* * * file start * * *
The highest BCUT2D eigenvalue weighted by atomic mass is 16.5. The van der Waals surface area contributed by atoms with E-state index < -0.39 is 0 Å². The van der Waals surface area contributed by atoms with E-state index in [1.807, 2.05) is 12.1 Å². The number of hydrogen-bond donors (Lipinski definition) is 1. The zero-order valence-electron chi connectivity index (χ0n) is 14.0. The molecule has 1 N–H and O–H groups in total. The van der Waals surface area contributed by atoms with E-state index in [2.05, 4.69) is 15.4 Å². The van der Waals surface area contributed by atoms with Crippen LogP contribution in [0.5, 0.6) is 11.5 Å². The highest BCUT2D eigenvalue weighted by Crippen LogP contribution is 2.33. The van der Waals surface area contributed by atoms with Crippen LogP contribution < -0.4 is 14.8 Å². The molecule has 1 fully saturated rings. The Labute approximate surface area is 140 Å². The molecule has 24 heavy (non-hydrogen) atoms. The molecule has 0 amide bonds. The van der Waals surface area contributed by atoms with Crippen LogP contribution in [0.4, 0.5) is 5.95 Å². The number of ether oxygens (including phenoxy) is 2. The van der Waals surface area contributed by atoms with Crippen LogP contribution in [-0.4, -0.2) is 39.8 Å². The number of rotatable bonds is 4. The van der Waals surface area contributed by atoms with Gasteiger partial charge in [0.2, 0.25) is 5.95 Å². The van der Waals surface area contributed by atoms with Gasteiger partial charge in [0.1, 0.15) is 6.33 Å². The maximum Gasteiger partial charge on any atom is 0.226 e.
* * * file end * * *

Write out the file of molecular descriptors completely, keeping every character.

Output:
The highest BCUT2D eigenvalue weighted by atomic mass is 16.5. The van der Waals surface area contributed by atoms with E-state index < -0.39 is 0 Å². The van der Waals surface area contributed by atoms with E-state index in [1.807, 2.05) is 12.1 Å². The number of hydrogen-bond donors (Lipinski definition) is 1. The zero-order valence-electron chi connectivity index (χ0n) is 14.0. The molecule has 1 N–H and O–H groups in total. The van der Waals surface area contributed by atoms with E-state index in [2.05, 4.69) is 15.4 Å². The van der Waals surface area contributed by atoms with Crippen LogP contribution in [0.5, 0.6) is 11.5 Å². The highest BCUT2D eigenvalue weighted by Crippen LogP contribution is 2.33. The van der Waals surface area contributed by atoms with Crippen LogP contribution < -0.4 is 14.8 Å². The molecule has 1 fully saturated rings. The Labute approximate surface area is 140 Å². The molecule has 24 heavy (non-hydrogen) atoms. The molecule has 0 amide bonds. The van der Waals surface area contributed by atoms with Crippen LogP contribution in [0.4, 0.5) is 5.95 Å². The number of ether oxygens (including phenoxy) is 2. The van der Waals surface area contributed by atoms with Crippen LogP contribution in [-0.4, -0.2) is 39.8 Å². The number of rotatable bonds is 4. The van der Waals surface area contributed by atoms with Gasteiger partial charge in [0.2, 0.25) is 5.95 Å². The van der Waals surface area contributed by atoms with Gasteiger partial charge in [0.1, 0.15) is 6.33 Å². The maximum Gasteiger partial charge on any atom is 0.226 e.